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A person's smile can affect the way the world sees her. Over time, crooked, broken, or discolored teeth can lower self-esteem and cause a person to hide her face from the world. Fortunately, it's possible to obtain healthy, attractive teeth with the help of a cosmetic dentist or oral surgeon. The dental professional must consider several factors before deciding which method to use to improve the appearance of a patient's teeth. The most common types of procedures used for improving teeth are the application of a dental veneer and a dental crown.
There are several similarities between these two types of dental work. Both are custom-made moldings designed to give patients white, healthy teeth. First, a mold is taken of the tooth before it is sent to a dental laboratory. The veneer or crown is tailored to the patient's mouth. Once it is sent back to the dentist or oral surgeon, an adhesive is used to fit the molding to the patient's tooth.
Despite these similarities, a dental veneer and dental crown have differences. Crowns enclose the entire tooth, while veneers only encase the front part. Veneers cover the part of the tooth that is revealed when a person smiles.
In order to place a dental crown on a person's tooth, the dentist must reduce the thickness of the tooth so that the crown can fit over it. The thickness is usually reduced by about 2 millimeters (0.0787 inches) or more. In contrast, a tooth destined for a dental veneer only needs to have its thickness reduced by about 1 millimeter (0.0394 inches) or less.
Another difference between a dental veneer and a dental crown is the fact that both are used for different situations. Crowns are ideal for drastically changing the shape and color of a tooth. They are used to repair teeth that are chronically broken or decayed. Dental crowns are strong and are especially useful for types of teeth that perform most of the grinding and chewing. Since they encase an entire tooth, the original tooth needs to be reduced a great deal.
Veneers are used on patients whose tooth structure is basically still strong and healthy. Although the teeth may be discolored, have gaps, or be misshapen or crooked, they can still be salvaged. Since they only cover the front part, the tooth does not need to be reduced as much as one needing a crown. Veneers are strong but brittle; therefore, teeth that do much of the chewing and grinding work should not be fitted with dental veneers.
Both types of dental work are both good options for people who would like to transform their damaged teeth into something more aesthetically pleasing. They last for many years and can withstand stains from tea, coffee, and cigarettes. Scientific breakthroughs in the dentistry field have made it possible to mask unsightly teeth, changing their color, shape, and overall appearance. Patients should speak with a cosmetic dentist or oral surgeon in order to determine whether a dental veneer or a crown are options for their specific needs.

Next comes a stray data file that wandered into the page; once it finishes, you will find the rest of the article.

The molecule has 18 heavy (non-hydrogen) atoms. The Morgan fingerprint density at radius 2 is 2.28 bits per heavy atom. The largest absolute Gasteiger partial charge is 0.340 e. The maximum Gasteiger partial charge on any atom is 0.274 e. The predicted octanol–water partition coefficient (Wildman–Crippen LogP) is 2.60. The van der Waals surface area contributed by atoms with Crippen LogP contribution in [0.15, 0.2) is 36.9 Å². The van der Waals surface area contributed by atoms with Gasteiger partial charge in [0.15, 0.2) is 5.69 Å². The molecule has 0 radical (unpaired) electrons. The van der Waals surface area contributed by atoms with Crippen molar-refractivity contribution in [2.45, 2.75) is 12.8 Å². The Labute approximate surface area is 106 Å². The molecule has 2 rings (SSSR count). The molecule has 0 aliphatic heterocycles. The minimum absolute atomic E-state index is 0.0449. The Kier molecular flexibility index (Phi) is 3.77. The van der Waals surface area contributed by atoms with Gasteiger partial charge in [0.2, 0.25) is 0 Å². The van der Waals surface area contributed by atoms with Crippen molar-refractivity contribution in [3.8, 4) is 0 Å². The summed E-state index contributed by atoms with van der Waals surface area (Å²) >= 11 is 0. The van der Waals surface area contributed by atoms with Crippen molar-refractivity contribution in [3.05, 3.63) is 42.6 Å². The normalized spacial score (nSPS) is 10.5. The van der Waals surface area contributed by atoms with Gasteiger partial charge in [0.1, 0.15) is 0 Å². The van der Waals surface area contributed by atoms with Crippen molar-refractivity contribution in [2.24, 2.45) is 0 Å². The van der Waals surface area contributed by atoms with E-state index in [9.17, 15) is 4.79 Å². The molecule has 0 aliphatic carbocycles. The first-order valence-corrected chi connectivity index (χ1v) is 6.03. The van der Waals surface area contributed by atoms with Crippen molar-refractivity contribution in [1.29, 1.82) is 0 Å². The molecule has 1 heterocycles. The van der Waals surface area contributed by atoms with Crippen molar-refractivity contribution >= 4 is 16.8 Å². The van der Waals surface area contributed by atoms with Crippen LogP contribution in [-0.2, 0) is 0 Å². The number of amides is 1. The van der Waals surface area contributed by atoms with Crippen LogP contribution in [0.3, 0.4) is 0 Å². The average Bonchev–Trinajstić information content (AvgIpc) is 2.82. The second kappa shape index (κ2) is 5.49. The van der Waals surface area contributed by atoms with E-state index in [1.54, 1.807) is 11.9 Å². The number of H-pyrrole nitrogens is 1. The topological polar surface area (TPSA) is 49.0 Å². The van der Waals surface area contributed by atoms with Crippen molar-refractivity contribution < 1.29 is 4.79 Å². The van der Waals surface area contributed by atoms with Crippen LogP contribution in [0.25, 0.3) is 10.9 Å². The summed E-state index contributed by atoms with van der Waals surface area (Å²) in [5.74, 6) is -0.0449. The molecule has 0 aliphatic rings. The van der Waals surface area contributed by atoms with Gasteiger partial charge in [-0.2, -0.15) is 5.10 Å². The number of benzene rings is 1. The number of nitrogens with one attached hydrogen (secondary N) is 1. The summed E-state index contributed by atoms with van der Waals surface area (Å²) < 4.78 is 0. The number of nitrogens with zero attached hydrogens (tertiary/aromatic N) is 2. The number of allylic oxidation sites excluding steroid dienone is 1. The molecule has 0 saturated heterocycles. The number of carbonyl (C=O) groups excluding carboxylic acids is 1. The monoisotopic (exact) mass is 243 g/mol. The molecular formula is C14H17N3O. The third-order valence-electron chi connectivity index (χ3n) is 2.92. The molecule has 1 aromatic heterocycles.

@rundocuri- Yes, a dentist should be able to give you a dental veneer and crown that are very close in color to that of your natural teeth. This is a concern that you should talk to your dentist before he or she begins to work on your mouth so you are sure to get the results you want.
Most dentists have color guides that they can hold up to their patients' teeth to get good color matches for veneers and crowns. This helps prevent snow white crowns when the natural teeth are much darker in color. The companies that make these dental materials are also aware of how important it is to dental patients to have matching teeth, so
they are careful to check the colors and match them as closely as possible during the manufacturing process.
The people that you are referring to that have mismatched colored teeth possibly have old veneers and crowns. Years ago, these dental devices often looked unnatural and didn't match real teeth. With today's dental technology, it is usually hard to tell the difference.
I have been thinking about having some cosmetic dental work done that includes a dental veneer and a dental crown. I have seen this work done on friends and family, and I think that sometimes it doesn't look natural. It seems like the crowns and veneers are often much whiter than the natural teeth. I'm wondering if it is possible for a dentist can match the color of the veneers and crowns to a person's own teeth, because I do not want an unnatural looking result.